Hurricane Katrina has brought issues of race and poverty to the fore as Americans struggle to comprehend and respond to the devastation in Louisiana and other southern states. This heightened interest provides an opportunity to support solutions-oriented discussions of how these factors may shape access to and outcomes in health care.
As part of its broad goal to improve health care access, Oregon Health & Science University (OHSU) is sponsoring the Bridging the Gap Northwest Conference, to be held on Saturday, Sept. 17, at the Lloyd Center Doubletree Hotel. The conference is a one-day event designed to address health care disparities in minority and underserved populations in Oregon. All proceeds from the conference will go toward humanitarian aid for victims of Hurricane Katrina.
"In light of the terrible tragedy in the Gulf states, I am confident that these compelling issues have taken on even greater importance in the minds of those who will attend. I anticipate that the conference atmosphere will be charged and exciting," said Joe Robertson, M.D., M.B.A, dean of the OHSU School of Medicine.
Conference events will shed light on and catalyze discussion of well-documented trends and data related to access and outcomes, such as: Among preschool children hospitalized for asthma, only 7 percent of African American and 2 percent of Hispanic children, compared with 21 percent of Caucasian children, were prescribed the routine medications that help to avoid hospitalization. African Americans are 13 percent less likely to undergo angioplasty and one-third less likely to undergo bypass surgery than Caucasians. American Indian and Alaska Natives are more than twice as likely to have diabetes as non-Hispanic whites of similar age. The five-year survival rate for endometrial cancer is 86 percent in Caucasians but only 54 percent in African Americans. These and similar statistics are compiled by the U.S. Agency for Healthcare Research and Quality and the National Institutes of Health.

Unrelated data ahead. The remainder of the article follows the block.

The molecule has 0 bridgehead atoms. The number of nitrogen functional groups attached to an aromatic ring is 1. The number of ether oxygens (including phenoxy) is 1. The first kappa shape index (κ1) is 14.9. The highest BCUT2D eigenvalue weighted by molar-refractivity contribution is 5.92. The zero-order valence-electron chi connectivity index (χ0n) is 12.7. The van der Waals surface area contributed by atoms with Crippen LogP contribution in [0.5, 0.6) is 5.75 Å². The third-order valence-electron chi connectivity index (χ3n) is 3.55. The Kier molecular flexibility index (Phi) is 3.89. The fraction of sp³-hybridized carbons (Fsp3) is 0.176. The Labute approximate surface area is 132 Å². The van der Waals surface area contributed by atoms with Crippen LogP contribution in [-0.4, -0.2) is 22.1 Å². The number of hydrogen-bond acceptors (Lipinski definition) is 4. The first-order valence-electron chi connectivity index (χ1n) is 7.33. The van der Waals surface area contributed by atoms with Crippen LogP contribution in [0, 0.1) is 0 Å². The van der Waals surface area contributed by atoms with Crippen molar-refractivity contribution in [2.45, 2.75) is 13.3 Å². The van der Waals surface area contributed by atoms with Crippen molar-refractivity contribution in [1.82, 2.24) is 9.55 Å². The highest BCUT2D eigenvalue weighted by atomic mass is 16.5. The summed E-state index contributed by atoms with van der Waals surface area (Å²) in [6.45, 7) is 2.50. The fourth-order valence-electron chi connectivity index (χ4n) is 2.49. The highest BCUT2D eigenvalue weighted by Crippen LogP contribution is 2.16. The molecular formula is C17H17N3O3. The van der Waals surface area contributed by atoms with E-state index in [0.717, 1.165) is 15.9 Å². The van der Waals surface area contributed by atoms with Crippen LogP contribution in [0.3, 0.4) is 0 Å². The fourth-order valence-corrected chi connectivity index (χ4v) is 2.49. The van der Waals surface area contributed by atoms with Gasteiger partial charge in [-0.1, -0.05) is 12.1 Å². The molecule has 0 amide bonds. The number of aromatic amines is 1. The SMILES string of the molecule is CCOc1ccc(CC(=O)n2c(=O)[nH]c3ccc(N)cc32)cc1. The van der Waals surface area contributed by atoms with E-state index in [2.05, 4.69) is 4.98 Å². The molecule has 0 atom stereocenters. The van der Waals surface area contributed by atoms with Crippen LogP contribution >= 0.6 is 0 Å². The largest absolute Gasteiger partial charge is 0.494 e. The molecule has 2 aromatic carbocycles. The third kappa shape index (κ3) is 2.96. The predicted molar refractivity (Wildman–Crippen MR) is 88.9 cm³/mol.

The Bridging the Gap Northwest Conference reflects OHSU's ongoing commitment to addressing issues of health care disparity and care for the underserved. This commitment is also realized through the OHSU Center for Health Disparities Research, which supports greater understanding of how poverty, discrimination and gender impact health care access, treatment and outcomes.
The Bridging the Gap Conference was jointly organized by OHSU School of Medicine students and Pfizer Pharmaceuticals, which provided funding through a grant awarded to third-year OHSU medical student Barbara Alexander-Brown.
"As a minority medical student, I understand the responsibility that is afforded to me. I am part of the future of medicine, and if I am not willing to ask why and what we as a society are going to do about health care disparities, then who is going to address the issues that we are currently faced with?" said Brown.
Morning lectures are geared to health care providers, educators and policy advocates, although everyone is welcome to attend. The morning cost is $60 and the lectures are approved for 4.25 Category 1 AMA CME credits.
Afternoon health fair events are free and open to the public. These afternoon sessions include educational and wellness events, referrals, and gender and race-specific information on risks and outcomes for arthritis, heart disease, cancer, fitness, nutrition, stroke, depression and others. Free screenings for glucose, blood pressure, BMI, cholesterol and others will be offered along with free child care, a Kid's Program, free school supplies and information on childhood obesity, nutrition and fitness.
"A comprehensive program such as this addresses not only the educational needs of our students and health care work force, but should help stimulate conceptual thinking about innovative solutions and actually help launch transformational efforts," said Robertson.
WHEN: Saturday, Sept. 17
Morning Session: 8 a.m. - 1 p.m.
Afternoon Workshops: noon - 5 p.m.
WHERE: Lloyd Center Doubletree
1000 N.E. Multnomah
Portland, OR 97232